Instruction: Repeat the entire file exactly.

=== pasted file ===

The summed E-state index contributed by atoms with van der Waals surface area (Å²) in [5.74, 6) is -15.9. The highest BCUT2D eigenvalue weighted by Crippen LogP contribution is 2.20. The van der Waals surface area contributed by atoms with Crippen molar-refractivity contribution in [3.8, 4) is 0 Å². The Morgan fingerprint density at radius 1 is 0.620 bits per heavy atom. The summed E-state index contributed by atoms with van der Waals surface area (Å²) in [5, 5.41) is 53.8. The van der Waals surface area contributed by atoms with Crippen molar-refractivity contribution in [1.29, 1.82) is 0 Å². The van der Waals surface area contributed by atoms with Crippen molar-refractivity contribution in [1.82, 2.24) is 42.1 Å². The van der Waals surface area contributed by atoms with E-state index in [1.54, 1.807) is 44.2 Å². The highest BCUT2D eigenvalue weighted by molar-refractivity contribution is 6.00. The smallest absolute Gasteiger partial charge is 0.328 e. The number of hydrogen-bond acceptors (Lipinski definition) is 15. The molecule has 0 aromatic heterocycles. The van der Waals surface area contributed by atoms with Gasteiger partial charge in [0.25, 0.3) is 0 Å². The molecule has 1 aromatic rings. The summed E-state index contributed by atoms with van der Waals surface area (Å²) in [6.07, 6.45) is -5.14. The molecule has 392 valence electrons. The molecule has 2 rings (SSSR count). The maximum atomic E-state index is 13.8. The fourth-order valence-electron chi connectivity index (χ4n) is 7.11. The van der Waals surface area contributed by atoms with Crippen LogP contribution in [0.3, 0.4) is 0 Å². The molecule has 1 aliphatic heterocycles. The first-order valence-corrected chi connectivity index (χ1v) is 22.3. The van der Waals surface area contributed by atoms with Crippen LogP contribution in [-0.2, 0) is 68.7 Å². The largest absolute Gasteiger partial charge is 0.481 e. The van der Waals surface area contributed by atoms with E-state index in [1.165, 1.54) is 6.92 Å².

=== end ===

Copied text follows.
The summed E-state index contributed by atoms with van der Waals surface area (Å²) in [5.74, 6) is -15.9. The highest BCUT2D eigenvalue weighted by Crippen LogP contribution is 2.20. The van der Waals surface area contributed by atoms with Crippen molar-refractivity contribution in [3.8, 4) is 0 Å². The Morgan fingerprint density at radius 1 is 0.620 bits per heavy atom. The summed E-state index contributed by atoms with van der Waals surface area (Å²) in [5, 5.41) is 53.8. The van der Waals surface area contributed by atoms with Crippen molar-refractivity contribution in [1.29, 1.82) is 0 Å². The van der Waals surface area contributed by atoms with Crippen molar-refractivity contribution in [1.82, 2.24) is 42.1 Å². The van der Waals surface area contributed by atoms with E-state index in [1.54, 1.807) is 44.2 Å². The highest BCUT2D eigenvalue weighted by molar-refractivity contribution is 6.00. The smallest absolute Gasteiger partial charge is 0.328 e. The number of hydrogen-bond acceptors (Lipinski definition) is 15. The molecule has 0 aromatic heterocycles. The van der Waals surface area contributed by atoms with Gasteiger partial charge in [0.25, 0.3) is 0 Å². The molecule has 1 aromatic rings. The summed E-state index contributed by atoms with van der Waals surface area (Å²) in [6.07, 6.45) is -5.14. The molecule has 392 valence electrons. The molecule has 2 rings (SSSR count). The maximum atomic E-state index is 13.8. The fourth-order valence-electron chi connectivity index (χ4n) is 7.11. The van der Waals surface area contributed by atoms with Crippen LogP contribution in [0.3, 0.4) is 0 Å². The molecule has 1 aliphatic heterocycles. The first-order valence-corrected chi connectivity index (χ1v) is 22.3. The van der Waals surface area contributed by atoms with Crippen LogP contribution in [-0.2, 0) is 68.7 Å². The largest absolute Gasteiger partial charge is 0.481 e. The van der Waals surface area contributed by atoms with E-state index in [1.165, 1.54) is 6.92 Å².